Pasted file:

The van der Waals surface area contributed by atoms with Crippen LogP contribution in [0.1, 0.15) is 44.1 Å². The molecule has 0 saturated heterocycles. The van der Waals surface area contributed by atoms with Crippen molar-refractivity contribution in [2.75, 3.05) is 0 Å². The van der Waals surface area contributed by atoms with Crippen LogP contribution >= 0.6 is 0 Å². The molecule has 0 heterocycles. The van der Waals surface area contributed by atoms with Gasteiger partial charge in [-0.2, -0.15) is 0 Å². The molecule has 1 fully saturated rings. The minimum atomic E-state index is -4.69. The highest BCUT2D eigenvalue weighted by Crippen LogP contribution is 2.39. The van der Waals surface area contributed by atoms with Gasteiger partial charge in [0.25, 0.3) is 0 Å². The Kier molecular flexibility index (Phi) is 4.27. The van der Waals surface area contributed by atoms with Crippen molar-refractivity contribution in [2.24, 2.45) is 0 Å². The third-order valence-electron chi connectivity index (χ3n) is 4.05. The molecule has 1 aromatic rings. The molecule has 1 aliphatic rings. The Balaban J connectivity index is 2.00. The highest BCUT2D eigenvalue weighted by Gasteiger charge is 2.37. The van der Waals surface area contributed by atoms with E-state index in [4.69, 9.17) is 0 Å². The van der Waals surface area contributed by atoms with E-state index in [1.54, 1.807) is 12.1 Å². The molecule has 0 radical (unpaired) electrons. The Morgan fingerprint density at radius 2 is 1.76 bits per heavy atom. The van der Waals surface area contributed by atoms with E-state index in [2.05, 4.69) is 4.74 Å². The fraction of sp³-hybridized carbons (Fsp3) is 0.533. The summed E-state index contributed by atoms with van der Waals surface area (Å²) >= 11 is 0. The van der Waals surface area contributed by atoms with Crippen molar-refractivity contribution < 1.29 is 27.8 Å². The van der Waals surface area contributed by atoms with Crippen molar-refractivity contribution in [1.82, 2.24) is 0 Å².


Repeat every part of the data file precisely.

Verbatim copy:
The van der Waals surface area contributed by atoms with Crippen LogP contribution in [0.1, 0.15) is 44.1 Å². The molecule has 0 saturated heterocycles. The van der Waals surface area contributed by atoms with Crippen molar-refractivity contribution in [2.75, 3.05) is 0 Å². The van der Waals surface area contributed by atoms with Crippen LogP contribution >= 0.6 is 0 Å². The molecule has 0 heterocycles. The van der Waals surface area contributed by atoms with Gasteiger partial charge in [-0.2, -0.15) is 0 Å². The molecule has 1 fully saturated rings. The minimum atomic E-state index is -4.69. The highest BCUT2D eigenvalue weighted by Crippen LogP contribution is 2.39. The van der Waals surface area contributed by atoms with Gasteiger partial charge in [0.25, 0.3) is 0 Å². The Kier molecular flexibility index (Phi) is 4.27. The van der Waals surface area contributed by atoms with Crippen molar-refractivity contribution in [2.24, 2.45) is 0 Å². The third-order valence-electron chi connectivity index (χ3n) is 4.05. The molecule has 1 aromatic rings. The molecule has 1 aliphatic rings. The Balaban J connectivity index is 2.00. The highest BCUT2D eigenvalue weighted by Gasteiger charge is 2.37. The van der Waals surface area contributed by atoms with E-state index in [4.69, 9.17) is 0 Å². The van der Waals surface area contributed by atoms with E-state index in [1.54, 1.807) is 12.1 Å². The molecule has 0 radical (unpaired) electrons. The Morgan fingerprint density at radius 2 is 1.76 bits per heavy atom. The van der Waals surface area contributed by atoms with E-state index in [2.05, 4.69) is 4.74 Å². The fraction of sp³-hybridized carbons (Fsp3) is 0.533. The summed E-state index contributed by atoms with van der Waals surface area (Å²) >= 11 is 0. The van der Waals surface area contributed by atoms with Crippen molar-refractivity contribution < 1.29 is 27.8 Å². The van der Waals surface area contributed by atoms with Crippen molar-refractivity contribution in [1.82, 2.24) is 0 Å².